Millennials volunteer, make difference in Muncie community

<p>Rachel Johnson is a senior social work major that volunteers at least nine hours a week at Cardinal Kitchen and Student Voluntary Services. She has built a ramp through Housesaves of Delaware County.&nbsp;<i style="background-color: initial;">PHOTO PROVIDED RACHEL JOHNSON</i></p>

Rachel Johnson is a senior social work major that volunteers at least nine hours a week at Cardinal Kitchen and Student Voluntary Services. She has built a ramp through Housesaves of Delaware County. PHOTO PROVIDED RACHEL JOHNSON

Rachel Johnson’s life revolves around helping others.

The senior social work major volunteers at least nine hours a week: seven or eight at Cardinal Kitchen, two at a weekly program for Student Voluntary Services and perhaps a few more for her service sorority.

“I’m a huge advocate for volunteering no matter what your age,” she said.

Millennials, however, sometimes receive a bad rap when it comes to philanthropy and service—even if it might be an undeserved one.

A 2014 Reason-Rupe poll of 1,000 adults found that 71 percent of Americans over 30 said that Millennials were selfish. Millennials didn’t protest—the same percentage of 18-29-year-old respondents agreed.

Johnson doesn’t agree with this idea and some national surveys reflect that. 

The 2014 Millennial Impact report—a survey of more than 1,500 Millennials—found that 87 percent donated money to a nonprofit organization in 2013. Nearly half said they volunteered within the past month.

Millennials—particularly the ones Johnson surrounds herself with—are also an important part of Delaware County’s volunteer base.

Johnson is the president of Student Voluntary Services or SVS. More than 2,000 Ball State students work for SVS—a university student organization that connects students with different types of volunteer opportunities.

SVS volunteers can participate in a large-scale, one-time volunteer event like leaf raking; an independent program at a local, nonprofit agency; or a two-hour weekly, coordinated program at another agency.

Muncie Mission Ministries is one of those agencies. The nonprofit has many moving parts.

There’s its weekday lunch program that serves about 72 community members, its warehouse, where community donations are sorted through, and its thrift stores that raise money for the Mission and provide clothing and home items at a discounted price to people in poverty.

At the heart of it all is Jessie Dudley, the volunteer coordinator for the Mission. She makes sure that each charitable task has a person doing it, but she can’t solely rely on the Mission’s paid employees.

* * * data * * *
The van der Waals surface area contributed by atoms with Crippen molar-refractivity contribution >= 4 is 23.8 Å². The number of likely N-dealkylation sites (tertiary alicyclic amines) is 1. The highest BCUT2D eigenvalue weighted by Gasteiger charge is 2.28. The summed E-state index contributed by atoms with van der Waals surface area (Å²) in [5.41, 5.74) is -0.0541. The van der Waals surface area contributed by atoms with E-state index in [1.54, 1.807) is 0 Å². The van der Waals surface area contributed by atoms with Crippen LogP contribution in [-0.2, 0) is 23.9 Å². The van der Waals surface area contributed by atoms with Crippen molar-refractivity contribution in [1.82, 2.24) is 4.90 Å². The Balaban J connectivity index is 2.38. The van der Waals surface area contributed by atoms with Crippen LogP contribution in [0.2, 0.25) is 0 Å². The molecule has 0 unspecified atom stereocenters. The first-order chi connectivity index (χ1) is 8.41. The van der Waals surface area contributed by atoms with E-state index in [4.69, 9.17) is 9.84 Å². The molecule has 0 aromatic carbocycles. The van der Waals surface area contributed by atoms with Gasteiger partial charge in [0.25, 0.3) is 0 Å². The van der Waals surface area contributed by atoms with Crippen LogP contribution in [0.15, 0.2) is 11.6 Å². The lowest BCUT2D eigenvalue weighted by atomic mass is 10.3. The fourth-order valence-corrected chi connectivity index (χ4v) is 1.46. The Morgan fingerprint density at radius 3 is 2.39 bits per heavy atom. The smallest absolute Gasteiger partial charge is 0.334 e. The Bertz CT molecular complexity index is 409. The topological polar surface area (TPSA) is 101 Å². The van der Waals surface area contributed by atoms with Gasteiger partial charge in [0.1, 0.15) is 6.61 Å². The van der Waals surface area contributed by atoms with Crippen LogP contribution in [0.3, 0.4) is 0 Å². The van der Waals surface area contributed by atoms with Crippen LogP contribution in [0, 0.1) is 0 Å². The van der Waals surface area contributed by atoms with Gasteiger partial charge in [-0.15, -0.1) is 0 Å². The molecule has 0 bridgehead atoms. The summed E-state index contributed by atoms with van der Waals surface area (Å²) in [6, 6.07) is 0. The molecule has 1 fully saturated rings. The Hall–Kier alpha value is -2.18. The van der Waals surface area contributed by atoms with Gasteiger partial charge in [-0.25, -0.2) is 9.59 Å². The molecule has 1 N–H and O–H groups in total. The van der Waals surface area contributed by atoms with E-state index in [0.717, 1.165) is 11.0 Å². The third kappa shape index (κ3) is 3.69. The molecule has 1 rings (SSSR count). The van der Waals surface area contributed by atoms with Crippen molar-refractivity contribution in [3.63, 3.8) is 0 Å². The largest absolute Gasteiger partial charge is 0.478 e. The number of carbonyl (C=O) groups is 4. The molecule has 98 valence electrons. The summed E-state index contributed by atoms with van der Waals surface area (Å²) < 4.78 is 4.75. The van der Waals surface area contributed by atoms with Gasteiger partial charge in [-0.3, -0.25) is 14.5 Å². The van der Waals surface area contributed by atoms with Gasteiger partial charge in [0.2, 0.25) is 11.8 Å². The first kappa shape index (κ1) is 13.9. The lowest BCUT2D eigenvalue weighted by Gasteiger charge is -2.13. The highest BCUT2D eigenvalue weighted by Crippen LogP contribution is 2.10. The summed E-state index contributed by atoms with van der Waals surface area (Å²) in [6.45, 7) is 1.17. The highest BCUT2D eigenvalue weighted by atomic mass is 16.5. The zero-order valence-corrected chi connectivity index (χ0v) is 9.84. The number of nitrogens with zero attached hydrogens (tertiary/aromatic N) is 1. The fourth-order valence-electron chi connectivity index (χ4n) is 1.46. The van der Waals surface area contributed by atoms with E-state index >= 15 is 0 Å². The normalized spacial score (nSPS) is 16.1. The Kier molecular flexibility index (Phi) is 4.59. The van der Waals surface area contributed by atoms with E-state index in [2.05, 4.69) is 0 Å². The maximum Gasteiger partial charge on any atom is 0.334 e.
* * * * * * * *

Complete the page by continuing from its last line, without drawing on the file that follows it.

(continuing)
“We probably wouldn’t be able to function if we didn’t have volunteers,” she said.

A significant amount of her volunteers are Ball State students, she said. Some of them come as part of an SVS coordinated program.

One student in particular, she said, comes in to help whenever Dudley needs her. These are the types of people she’s in awe of.

“I’ve been surprised and blessed with the amount of people who just want to give their time,” she said. “It’s kind of eye opening.”

Laura Montoye, the assistant director of student life and the faculty contact for SVS, said she thinks Millennials are sometimes misrepresented as selfish.

“As a professor who works with Millennials, I think that they’re wonderful. They have so much optimism and have so much motivation to do instead of just following,” she said.

But not all Millennials are like Montoye’s SVS volunteers.

Volunteer rates were the lowest among people 20 to 24-years old in 2014, according to the Bureau of Labor Statistics. Teenagers and people aged 35 to 44 were more likely to volunteer.

There is evidence that Millennials may be helping out in other ways. The Millennial Impact Report said Millennials are more likely to see tweeting about a cause as a way to contribute.

There are dueling accounts of the efficacy of this strategy, sometimes referred to as slacktivism.

Johnson said she thinks Millennials contribute to society in different ways, too. Some examples she used were dropping some change in a donation bucket or picking up litter with friends.

She also said that students don’t often join SVS because they love volunteering. They might want to build their resume or rack up some service hours for their sorority or fraternity.

“There’s nothing wrong with that,” she said.

They’re still helping and making sure organizations like the Muncie Mission can function.

Johnson will never stop volunteering, she said. She’s grateful for what SVS has given her.

“I love being involved in my community, and I think volunteering is the best away to be able to do that- the best way to get to know people,” she said. 


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